How to make a floating landscape in Photoshop

With some image stocks, image adjustments and filters, we can create a realistic floating landscape. This tutorial involves cut and pastes, lights and shadows, and proper blending.

Final Result Preview

Stock Images Needed:

cloudy sky
The above photo can be downloaded here : My full credit to him.

Step 1
Open the sky stock and duplicate it. After this, open the farm house and make a selection out of it (the house, trees, and grasses) by using the Lasso Tool. Copy and paste it on our background layer. Apply Free Transform to enlarge and reposition the image. Set Mode to Darker Color. It should look like this:

Step 2
What we will do here is to make it appear that the farm house is something like uprooted from the ground, and we have to make that realistic. To do this, erase the lower portion of the grass first.

Now open the third stock image (i.e., the eroded soil), make a selection from the tip of the ground downward, with the roots included. Copy, paste, and apply Free Transform. And this is how it looks now:

Step 3
Erase some of the portruding parts of the eroded soil. Take the Burn Tool (soft brush: 15px, Range: Midtones, Exposure: 50%) and apply at the tip of the grass to blend well with the soil. Apply the same to the soil as well to have a better contrast. After this, apply Gaussian Blur a bit on the soil’s edges to soften it a bit.

Step 4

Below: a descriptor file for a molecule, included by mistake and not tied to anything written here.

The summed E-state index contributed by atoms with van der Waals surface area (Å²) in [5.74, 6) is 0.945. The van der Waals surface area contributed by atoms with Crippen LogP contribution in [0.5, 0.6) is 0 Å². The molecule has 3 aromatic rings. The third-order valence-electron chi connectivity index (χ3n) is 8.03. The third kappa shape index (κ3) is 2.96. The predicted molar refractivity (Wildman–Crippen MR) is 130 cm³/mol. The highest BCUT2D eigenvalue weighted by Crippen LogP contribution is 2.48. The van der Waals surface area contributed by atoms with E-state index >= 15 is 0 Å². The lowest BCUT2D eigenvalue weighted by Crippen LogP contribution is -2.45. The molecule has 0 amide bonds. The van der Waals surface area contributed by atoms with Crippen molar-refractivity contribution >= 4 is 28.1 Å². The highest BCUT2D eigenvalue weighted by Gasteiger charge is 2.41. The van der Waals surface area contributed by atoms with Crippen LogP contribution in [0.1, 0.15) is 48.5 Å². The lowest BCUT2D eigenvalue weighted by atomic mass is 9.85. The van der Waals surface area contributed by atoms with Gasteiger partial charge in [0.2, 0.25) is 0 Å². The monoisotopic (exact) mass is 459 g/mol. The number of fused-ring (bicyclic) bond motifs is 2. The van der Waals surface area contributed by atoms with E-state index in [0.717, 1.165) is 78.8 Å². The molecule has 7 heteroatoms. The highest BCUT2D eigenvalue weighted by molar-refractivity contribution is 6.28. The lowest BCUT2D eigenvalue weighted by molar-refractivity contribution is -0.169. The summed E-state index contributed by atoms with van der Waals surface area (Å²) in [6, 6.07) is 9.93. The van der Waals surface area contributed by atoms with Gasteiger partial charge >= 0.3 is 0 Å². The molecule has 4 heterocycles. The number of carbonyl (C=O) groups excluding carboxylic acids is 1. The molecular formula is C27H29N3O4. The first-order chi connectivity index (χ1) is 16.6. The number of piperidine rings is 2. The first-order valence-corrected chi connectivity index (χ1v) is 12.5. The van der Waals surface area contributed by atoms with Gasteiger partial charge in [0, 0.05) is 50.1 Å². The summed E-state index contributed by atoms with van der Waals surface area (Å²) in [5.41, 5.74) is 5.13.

We’ll make image color adjustments some more here because the soil is too bright and doesn’t look real to blend with the house. So, go to Levels (Image>Adjustments>Levels) and apply the following settings:

Step 5
Almost done with our main image. It’s time to make a motion effect of the image as if it is falling or rising up, depending which direction you prefer. First, merge layers down to the Background copy layer, then apply Motion Blur (Filter>Blur>Motion Blur).

Step 6
Add falling soil particles below the image. Make a new layer group (Layers>New>Group) then make selections out of the eroded soil we used earlier and paste it. You can name the layer group as Falling Soil or anything you like. Apply image adjustment levels and appropriate motion blur like we did above. The outcome looks something like this:

Step 7
Add falling rocks to spice-up our main image. Make a new layer group and name it Falling Rocks. After this, open the rock photo and make some selections, copy, and paste them beside, on top, or below the image. Apply image adjustments and filters like we did previously. When done, merge group. It should look like this one:

Step 8
Merge all visible layers now. Duplicate the existing layer (the Background layer). Apply the following image adjustment settings:

Finally, set blending Mode to Soft Light, Flatten Image, and we’re done!

Here’s the final result:

2 responses to “How to make a floating landscape in Photoshop

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